After more photos at the top of Gunung Gayong, myself and one of the KL hikers decided to get started on the descent, as some were going so slow that we would be lucky to make it back before dark, and those ladders on Chuban are not the sort of thing to negotiate in darkness when you are exhausted. The two of us made it down by 8pm, so 1 hour of headtorch use, not bad, but still an 18 hour day. If we had not been waiting we probably could have done it in 13-14 hours. But the slowest of the group didn’t make it back to camp until 430am the next morning! A new world record!

    One thing that was interesting was that Kem Kijang was not noticeable on ascent or descent. Easy to miss, as it seems the main trail doesn’t go through the camp but veers off just before it. Day 3 was an easy 4hrs back to car but really only 2 and a half. Sadly we didn’t start hiking til nearly 12noon due to the Seeker Hikers noodle munchers, some of whom were completely lacking in energy as some of them had never hiked a mountain before! Funny one to pick for your first hike. But it’s ok. It was very dry, no rain in 3 days so no major leech issues. I got to the car by 1430. 2 hours later the final from our group made it down safely and that was that. A challenging hike and one I won’t be forgetting soon. Korbu really does deserve to be the second-highest in the Malay Peninsula.

  2. A Gunung Bagging trip to Gunung Korbu is likely to happen 21-23rd July 2023. If you are interested in joining please reply to this message ASAP or contact via the contact page. Thanks, Dan.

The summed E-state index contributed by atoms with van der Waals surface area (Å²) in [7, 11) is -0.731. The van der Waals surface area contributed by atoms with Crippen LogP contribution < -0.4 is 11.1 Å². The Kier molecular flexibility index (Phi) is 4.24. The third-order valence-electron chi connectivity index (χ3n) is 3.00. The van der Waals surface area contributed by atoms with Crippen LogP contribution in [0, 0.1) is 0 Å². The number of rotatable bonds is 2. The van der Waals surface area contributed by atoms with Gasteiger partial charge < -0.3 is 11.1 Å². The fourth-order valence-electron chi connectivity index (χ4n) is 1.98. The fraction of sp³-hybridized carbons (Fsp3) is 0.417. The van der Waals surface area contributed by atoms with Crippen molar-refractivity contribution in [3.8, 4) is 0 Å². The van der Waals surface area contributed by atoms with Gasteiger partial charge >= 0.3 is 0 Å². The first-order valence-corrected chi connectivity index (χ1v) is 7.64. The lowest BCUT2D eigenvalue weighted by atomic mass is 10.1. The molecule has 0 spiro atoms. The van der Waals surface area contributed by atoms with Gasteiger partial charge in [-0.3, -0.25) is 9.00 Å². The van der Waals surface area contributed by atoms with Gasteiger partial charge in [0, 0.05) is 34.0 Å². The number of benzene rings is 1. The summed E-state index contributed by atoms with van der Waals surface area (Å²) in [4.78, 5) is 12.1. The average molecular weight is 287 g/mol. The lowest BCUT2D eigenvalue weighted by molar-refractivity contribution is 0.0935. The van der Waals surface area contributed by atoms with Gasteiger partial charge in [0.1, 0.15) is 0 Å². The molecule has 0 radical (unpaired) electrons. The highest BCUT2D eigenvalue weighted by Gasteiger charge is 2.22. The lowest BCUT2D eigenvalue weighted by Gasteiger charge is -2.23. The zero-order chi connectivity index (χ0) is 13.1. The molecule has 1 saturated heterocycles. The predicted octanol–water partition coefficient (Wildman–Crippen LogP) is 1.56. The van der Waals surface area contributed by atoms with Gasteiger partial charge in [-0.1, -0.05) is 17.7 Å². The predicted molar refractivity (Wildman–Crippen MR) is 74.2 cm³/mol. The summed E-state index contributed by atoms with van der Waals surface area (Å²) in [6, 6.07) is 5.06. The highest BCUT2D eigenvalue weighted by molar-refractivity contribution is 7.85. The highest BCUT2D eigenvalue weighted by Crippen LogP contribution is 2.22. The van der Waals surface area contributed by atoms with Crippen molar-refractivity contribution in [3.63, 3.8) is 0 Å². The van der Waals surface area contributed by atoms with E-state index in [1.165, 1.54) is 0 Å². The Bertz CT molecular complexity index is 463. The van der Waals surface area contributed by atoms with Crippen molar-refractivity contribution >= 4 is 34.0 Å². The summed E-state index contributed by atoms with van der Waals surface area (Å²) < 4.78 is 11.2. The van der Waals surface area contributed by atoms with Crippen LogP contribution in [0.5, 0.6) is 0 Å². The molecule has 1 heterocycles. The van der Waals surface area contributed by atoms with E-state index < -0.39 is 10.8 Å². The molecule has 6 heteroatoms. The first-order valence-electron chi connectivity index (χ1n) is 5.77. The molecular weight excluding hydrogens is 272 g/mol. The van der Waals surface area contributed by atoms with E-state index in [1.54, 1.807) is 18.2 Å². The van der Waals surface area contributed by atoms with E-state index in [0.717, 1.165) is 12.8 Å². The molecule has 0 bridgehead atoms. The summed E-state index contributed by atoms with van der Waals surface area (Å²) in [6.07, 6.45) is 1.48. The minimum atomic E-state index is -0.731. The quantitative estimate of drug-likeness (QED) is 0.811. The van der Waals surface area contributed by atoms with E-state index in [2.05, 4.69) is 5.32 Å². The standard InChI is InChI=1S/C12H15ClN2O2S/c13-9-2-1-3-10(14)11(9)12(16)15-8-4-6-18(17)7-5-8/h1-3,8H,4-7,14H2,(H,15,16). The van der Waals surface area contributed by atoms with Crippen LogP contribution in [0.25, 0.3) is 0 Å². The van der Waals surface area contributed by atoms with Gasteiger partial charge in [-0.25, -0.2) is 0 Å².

1. Hello Dan,
      I just saw this page. I’d be interested in this objective but likely have to be August 15-17 ish time frame. Do you have flexibility? If not, I might have to get some logistics information from you, maybe via email. Two of us from North America are coming, with lots of experience (climbed some of the high peaks on earth) and energy. I’ll also like to talk to you about some other mouuntains as I’m doing research.

  3. I plan to hike this in the coming week (Mar 1 – 7 2023) is anyone interested in joining me?

    I will try for one day, starting very very early and running a bit of the downhill,

    1. I wish I could but my Korbu trip will have to wait until later in the year. More importantly, do you have a guide? Have you sorted out permits? You can’t just turn up and hike alone. There is admin to deal with unfortunately. Also 1 day is probably unrealistic. But good luck anyway!

  4. Trying to arrange a hike up Gunung Korbu in recent years has been a mammoth task. It is difficult anyway, given that 2 different permits are required – perhaps Malaysia will one day learn from the rest of the world (or even just Negeri Sembilan where ticket booths are the norm) that simpler ways of doing things are fine too.

    We were booked to do Korbu in 2020 when covid hit so it was cancelled last minute. A good move or else we might have been stuck in Malaysia as international borders closed. And this time in 2022, we arranged the permits and hotel bookings only to have the authorities do a knee-jerk reaction of closing all forest areas in Perak, with no date of reopening. Perhaps they do not even consider the great inconvenience and cost that this creates for visitors, or what a bad impression it creates. My co-hikers will not be interested in booking a third time now – too much hassle, time wasted, with authorities prone to behave in unpredictable ways with no reasoning or warning. And what happens to payments made by guides for the permits when the authorities just remove access like this? I imagine the authorities do not give it even a second thought.

    But I will make it there eventually. 2023 perhaps, assuming the Perak mountains are open once more by then.

    1. Rodney Polkinghorne


      I’m keen to do a Titiwangsa walk in 2023. I’ll be in Malaysia either around CNY, or around May, depending on how airfares from Melbourne work out. Do you know if there is much chance the park will be open, and any groups I might be able to join?